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Transnational relations between EU and USA (Economic dimension)
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1. EU-US bilateral economic relations
The economies of the European Union and of the United States are becoming more intertwined and interdependent. Particularly over the last decade, this far-reaching and powerful momentum has driven our economies ever further towards the creation of an open and integrated transatlantic marketplace. Businesses on both sides of the Atlantic now invest and produce overseas much more than they export from their national borders. The following figures show that the EU-U.S. economic relationship is not only vital to the health of the global economy but it also directly supports almost 12 million jobs.
The European Union and the United States are the leading players in international trade, accounting for 37% of world merchandise trade, and 45% of world trade in services in 20021. They are also the largest source and destination of Foreign Direct Investment (FDI), accounting for 54% of total world inflows and 67% of total world outflows in 2000. Within this framework, the transatlantic bilateral economic relationship is the most important globally, and is both highly advanced and substantially balanced.
The EU and the U.S. are each other’s single largest trading partner (in goods and services), and each other's most important source and destination for foreign direct investment (FDI). In 2002 two way cross-border trade in goods and services (exports and imports) amounted to more than €650 billions (€412 billions in goods and €238 billions in services)2. The EU and the U.S. each account for around 21% of each other’s total trade in goods. It is estimated that trade in high-technology products accounts for 20% of EU/U.S. merchandise trade3. Transatlantic trade represents 39% of EU and 35% of U.S. total cross-border trade in services. In 2001 EU-US trade in services accounted for 36% of total bilateral trade (goods + services), up from 33% in 19884. Trade statistics measure cross-border flows of goods and services and thus provide only a partial measure of the extent of economic integration among economies. They overlook the fact that firms often opt for selling goods and services abroad through their foreign affiliates rather than exporting them from their domestic market. For the U.S.-EU commercial relationship, it is important therefore to take into account other linkages because the two economies are increasingly connected by capital flows, notably FDI, contributing to expand bilateral trade flows.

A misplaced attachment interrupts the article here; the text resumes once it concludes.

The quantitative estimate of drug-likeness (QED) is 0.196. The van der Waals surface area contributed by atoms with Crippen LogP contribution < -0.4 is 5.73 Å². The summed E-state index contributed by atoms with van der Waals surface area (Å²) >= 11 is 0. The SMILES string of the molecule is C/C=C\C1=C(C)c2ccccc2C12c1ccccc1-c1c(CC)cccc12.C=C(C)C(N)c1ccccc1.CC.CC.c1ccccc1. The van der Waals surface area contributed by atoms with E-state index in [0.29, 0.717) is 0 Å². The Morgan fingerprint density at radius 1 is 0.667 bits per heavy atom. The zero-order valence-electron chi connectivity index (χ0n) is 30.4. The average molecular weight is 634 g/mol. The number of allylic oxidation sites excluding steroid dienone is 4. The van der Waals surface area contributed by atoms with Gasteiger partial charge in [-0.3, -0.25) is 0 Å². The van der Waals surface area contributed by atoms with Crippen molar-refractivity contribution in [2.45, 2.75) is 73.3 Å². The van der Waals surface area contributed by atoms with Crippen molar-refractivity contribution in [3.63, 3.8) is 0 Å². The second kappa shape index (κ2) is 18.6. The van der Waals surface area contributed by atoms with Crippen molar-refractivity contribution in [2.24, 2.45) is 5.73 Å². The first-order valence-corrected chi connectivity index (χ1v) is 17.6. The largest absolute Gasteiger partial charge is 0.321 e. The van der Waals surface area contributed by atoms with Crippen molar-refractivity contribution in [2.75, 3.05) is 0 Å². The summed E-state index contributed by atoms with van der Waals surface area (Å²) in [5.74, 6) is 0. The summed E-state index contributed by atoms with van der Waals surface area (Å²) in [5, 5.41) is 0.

The EU and U.S. have by far the world's most important bilateral investment relationship, and they are each other's most important source and destination for FDI. In other words, EU and U.S. companies invest more in each other’s economies than they do in any other area of the world. The EU and the U.S. accounted in 2001 for 49% and 46% respectively of each other’s outward FDI flows. The EU accounted for 54% of US inward FDI and the US for 69% of EU inward FDI5.
Over the period 1998-2001 the US was the destination of 52% of EU outward FDI flows and the source of 61% of EU inward FDI. Nearly three-quarters of all foreign investment in the U.S. in the 1990s came from Europe (US$659 billion). Levels of FDI flows between the EU
1 These figures do not include intra-EU trade.
2 Data for services are provisional.